THE CITY OF LONDON INVESTMENT TRUST: Even a crisis can’t knock fund off track 

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THE CITY OF LONDON INVESTMENT TRUST: Even a crisis can’t knock fund off track

Little distracts Job Curtis, manager of investment trust The City of London, from his quest to generate solid returns for investors from a portfolio of UK shares. Not even constitutional crises.

Although Curtis acknowledges that the world faces a period of unparalleled uncertainties – trade wars and Hong Kong, as well as Brexit – he insists that it is ‘not all doom and gloom’. 

The world economy, he says, is still growing and the global companies he holds in the trust – most listed in the UK – should carry on delivering a mix of earnings and dividend growth. 

Reassuring words from an investment manager whose middle name should be Cool.

To date, The City of London Investment Trust has delivered 53 years of consecutive annual dividend increases

To date, The City of London Investment Trust has delivered 53 years of consecutive annual dividend increases

Since taking over at the helm of the fund 28 years ago, Curtis has striven to run a steady ship, always investing in a well-diversified portfolio of shares. 

Currently, the trust has 97 positions with the emphasis on FTSE100 companies that generate profits worldwide. 

Of the top 10 holdings, only one – Lloyds Banking Group – is focused on the UK economy, although it does have stakes in other domestic businesses such as housebuilders Persimmon and Taylor Wimpey.

The fund has underperformed the FTSE All-Share Index by a tad over five years – 37.3 per cent against 37.4 per cent – and outperformed it by a lot over ten (175 per cent, compared to 122 per cent). Yet it is the trust’s income record that stands it apart from the madding crowd.

To date, it has delivered 53 years of consecutive annual dividend increases – an unrivalled achievement among investment trusts – and is currently paying shareholders an attractive income of 4.4 per cent a year. 

Furthermore, there is no reason why 53 can’t become 54 given the trust has the equivalent of 80 per cent of a year’s income tucked away in reserves.

The trust has 97 positions with the emphasis on FTSE100 companies that generate profits worldwide

The trust has 97 positions with the emphasis on FTSE100 companies that generate profits worldwide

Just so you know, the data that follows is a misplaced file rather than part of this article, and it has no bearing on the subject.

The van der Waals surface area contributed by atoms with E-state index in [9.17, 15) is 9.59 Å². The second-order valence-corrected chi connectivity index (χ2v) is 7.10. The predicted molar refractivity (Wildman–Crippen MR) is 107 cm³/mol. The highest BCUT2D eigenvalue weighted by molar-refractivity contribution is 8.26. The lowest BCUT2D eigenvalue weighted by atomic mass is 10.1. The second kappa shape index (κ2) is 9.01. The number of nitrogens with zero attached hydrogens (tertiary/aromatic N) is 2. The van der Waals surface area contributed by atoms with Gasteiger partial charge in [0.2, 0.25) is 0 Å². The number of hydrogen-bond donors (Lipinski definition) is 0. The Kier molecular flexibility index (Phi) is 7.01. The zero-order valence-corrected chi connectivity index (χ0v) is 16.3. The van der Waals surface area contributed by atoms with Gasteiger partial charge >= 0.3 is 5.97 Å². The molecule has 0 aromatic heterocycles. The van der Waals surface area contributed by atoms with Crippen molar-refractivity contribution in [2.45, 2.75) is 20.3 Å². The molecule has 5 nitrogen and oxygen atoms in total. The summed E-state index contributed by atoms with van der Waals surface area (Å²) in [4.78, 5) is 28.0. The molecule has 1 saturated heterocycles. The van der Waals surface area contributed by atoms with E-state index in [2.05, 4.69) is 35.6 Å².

This income can be used to top up dividend payments to shareholders if the economic environment deteriorates and the companies that Curtis is invested in are forced to reign back on their own dividends. 

Since 1991, he has used the reserves on seven occasions to ensure the trust’s record of dividend growth is maintained. He says: ‘I am sure I will need to draw upon them at some stage in the future. Shareholders should see the reserves as a comfort blanket.’

Dividend cuts among the trust’s holdings do happen – in recent times, at M&S, Royal Mail and Vodafone – but Curtis says their impact has been mitigated by the portfolio’s diversity. 

The result is a dividend payment of 4.75p per share for the first quarter of the trust’s current financial year, compared to 4.55p in 2018.

While just over 90 per cent of the trust’s assets are invested in UK listed companies, it does have exposure to a limited number of overseas companies – the likes of Microsoft, Nestlé and American telecoms giant Verizon.

The City of London has a low annual management charge of 0.325 per cent. ‘The trust’s board cut the fees in January this year,’ says Curtis. ‘At the end of the day, with assets of £1.7billion, it’s a big fund that generates a big fee when expressed in pounds and pence.’

The trust’s popularity with private investors means its shares trade at a small premium to the value of the underlying assets. To meet demand, it has been issuing new shares.

Curtis is part of a 12-strong equity income investment team at Janus Henderson that between them manage assets of £11.5billion.

 

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